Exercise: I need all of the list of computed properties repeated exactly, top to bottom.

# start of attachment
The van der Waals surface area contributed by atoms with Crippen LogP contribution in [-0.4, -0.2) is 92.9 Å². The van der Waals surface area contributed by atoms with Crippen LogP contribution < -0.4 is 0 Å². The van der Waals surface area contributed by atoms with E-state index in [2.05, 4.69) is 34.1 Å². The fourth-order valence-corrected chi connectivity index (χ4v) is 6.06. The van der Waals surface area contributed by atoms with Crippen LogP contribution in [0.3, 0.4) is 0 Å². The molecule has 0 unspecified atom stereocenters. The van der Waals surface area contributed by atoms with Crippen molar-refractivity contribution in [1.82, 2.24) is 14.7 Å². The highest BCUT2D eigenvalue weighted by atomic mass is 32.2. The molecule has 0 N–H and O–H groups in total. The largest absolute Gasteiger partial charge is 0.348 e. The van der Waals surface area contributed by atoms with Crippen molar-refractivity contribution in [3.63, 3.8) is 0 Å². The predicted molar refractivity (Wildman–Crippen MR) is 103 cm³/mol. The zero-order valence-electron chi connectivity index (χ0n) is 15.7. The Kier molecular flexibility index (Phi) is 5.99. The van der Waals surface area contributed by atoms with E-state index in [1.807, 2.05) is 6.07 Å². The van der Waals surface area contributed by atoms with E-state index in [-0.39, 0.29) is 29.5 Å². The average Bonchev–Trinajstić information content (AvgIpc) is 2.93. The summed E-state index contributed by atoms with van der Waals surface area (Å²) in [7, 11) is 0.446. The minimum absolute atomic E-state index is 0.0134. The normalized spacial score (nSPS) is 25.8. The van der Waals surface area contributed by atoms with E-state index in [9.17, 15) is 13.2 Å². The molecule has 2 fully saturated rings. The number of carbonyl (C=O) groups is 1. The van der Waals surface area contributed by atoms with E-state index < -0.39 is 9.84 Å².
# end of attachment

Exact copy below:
The van der Waals surface area contributed by atoms with Crippen LogP contribution in [-0.4, -0.2) is 92.9 Å². The van der Waals surface area contributed by atoms with Crippen LogP contribution < -0.4 is 0 Å². The van der Waals surface area contributed by atoms with E-state index in [2.05, 4.69) is 34.1 Å². The fourth-order valence-corrected chi connectivity index (χ4v) is 6.06. The van der Waals surface area contributed by atoms with Crippen LogP contribution in [0.3, 0.4) is 0 Å². The molecule has 0 unspecified atom stereocenters. The van der Waals surface area contributed by atoms with Crippen molar-refractivity contribution in [1.82, 2.24) is 14.7 Å². The highest BCUT2D eigenvalue weighted by atomic mass is 32.2. The molecule has 0 N–H and O–H groups in total. The largest absolute Gasteiger partial charge is 0.348 e. The van der Waals surface area contributed by atoms with Crippen molar-refractivity contribution in [3.63, 3.8) is 0 Å². The predicted molar refractivity (Wildman–Crippen MR) is 103 cm³/mol. The zero-order valence-electron chi connectivity index (χ0n) is 15.7. The Kier molecular flexibility index (Phi) is 5.99. The van der Waals surface area contributed by atoms with E-state index in [1.807, 2.05) is 6.07 Å². The van der Waals surface area contributed by atoms with E-state index in [-0.39, 0.29) is 29.5 Å². The average Bonchev–Trinajstić information content (AvgIpc) is 2.93. The summed E-state index contributed by atoms with van der Waals surface area (Å²) in [7, 11) is 0.446. The minimum absolute atomic E-state index is 0.0134. The normalized spacial score (nSPS) is 25.8. The van der Waals surface area contributed by atoms with E-state index in [9.17, 15) is 13.2 Å². The molecule has 2 fully saturated rings. The number of carbonyl (C=O) groups is 1. The van der Waals surface area contributed by atoms with E-state index < -0.39 is 9.84 Å².